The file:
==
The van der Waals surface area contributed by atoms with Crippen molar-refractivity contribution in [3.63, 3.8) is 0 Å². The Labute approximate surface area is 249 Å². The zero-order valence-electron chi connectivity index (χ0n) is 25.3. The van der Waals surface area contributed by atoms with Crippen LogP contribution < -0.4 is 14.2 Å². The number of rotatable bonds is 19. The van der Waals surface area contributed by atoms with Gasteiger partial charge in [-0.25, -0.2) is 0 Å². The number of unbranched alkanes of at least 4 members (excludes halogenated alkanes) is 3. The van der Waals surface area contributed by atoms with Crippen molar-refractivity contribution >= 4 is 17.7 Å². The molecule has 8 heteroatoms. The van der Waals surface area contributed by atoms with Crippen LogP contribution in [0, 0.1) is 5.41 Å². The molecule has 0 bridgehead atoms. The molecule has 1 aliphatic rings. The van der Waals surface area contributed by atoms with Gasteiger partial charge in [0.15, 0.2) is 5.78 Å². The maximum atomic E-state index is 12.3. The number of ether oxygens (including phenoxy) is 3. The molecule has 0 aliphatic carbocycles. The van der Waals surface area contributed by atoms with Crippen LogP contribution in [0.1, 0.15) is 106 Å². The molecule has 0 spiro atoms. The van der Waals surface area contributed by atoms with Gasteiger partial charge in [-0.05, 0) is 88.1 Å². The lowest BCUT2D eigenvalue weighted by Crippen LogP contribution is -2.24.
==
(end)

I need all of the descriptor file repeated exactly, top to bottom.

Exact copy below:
The van der Waals surface area contributed by atoms with Crippen molar-refractivity contribution in [3.63, 3.8) is 0 Å². The Labute approximate surface area is 249 Å². The zero-order valence-electron chi connectivity index (χ0n) is 25.3. The van der Waals surface area contributed by atoms with Crippen LogP contribution < -0.4 is 14.2 Å². The number of rotatable bonds is 19. The van der Waals surface area contributed by atoms with Gasteiger partial charge in [-0.25, -0.2) is 0 Å². The number of unbranched alkanes of at least 4 members (excludes halogenated alkanes) is 3. The van der Waals surface area contributed by atoms with Crippen molar-refractivity contribution >= 4 is 17.7 Å². The molecule has 8 heteroatoms. The van der Waals surface area contributed by atoms with Crippen LogP contribution in [0, 0.1) is 5.41 Å². The molecule has 0 bridgehead atoms. The molecule has 1 aliphatic rings. The van der Waals surface area contributed by atoms with Gasteiger partial charge in [0.15, 0.2) is 5.78 Å². The maximum atomic E-state index is 12.3. The number of ether oxygens (including phenoxy) is 3. The molecule has 0 aliphatic carbocycles. The van der Waals surface area contributed by atoms with Crippen LogP contribution in [0.1, 0.15) is 106 Å². The molecule has 0 spiro atoms. The van der Waals surface area contributed by atoms with Gasteiger partial charge in [-0.05, 0) is 88.1 Å². The lowest BCUT2D eigenvalue weighted by Crippen LogP contribution is -2.24.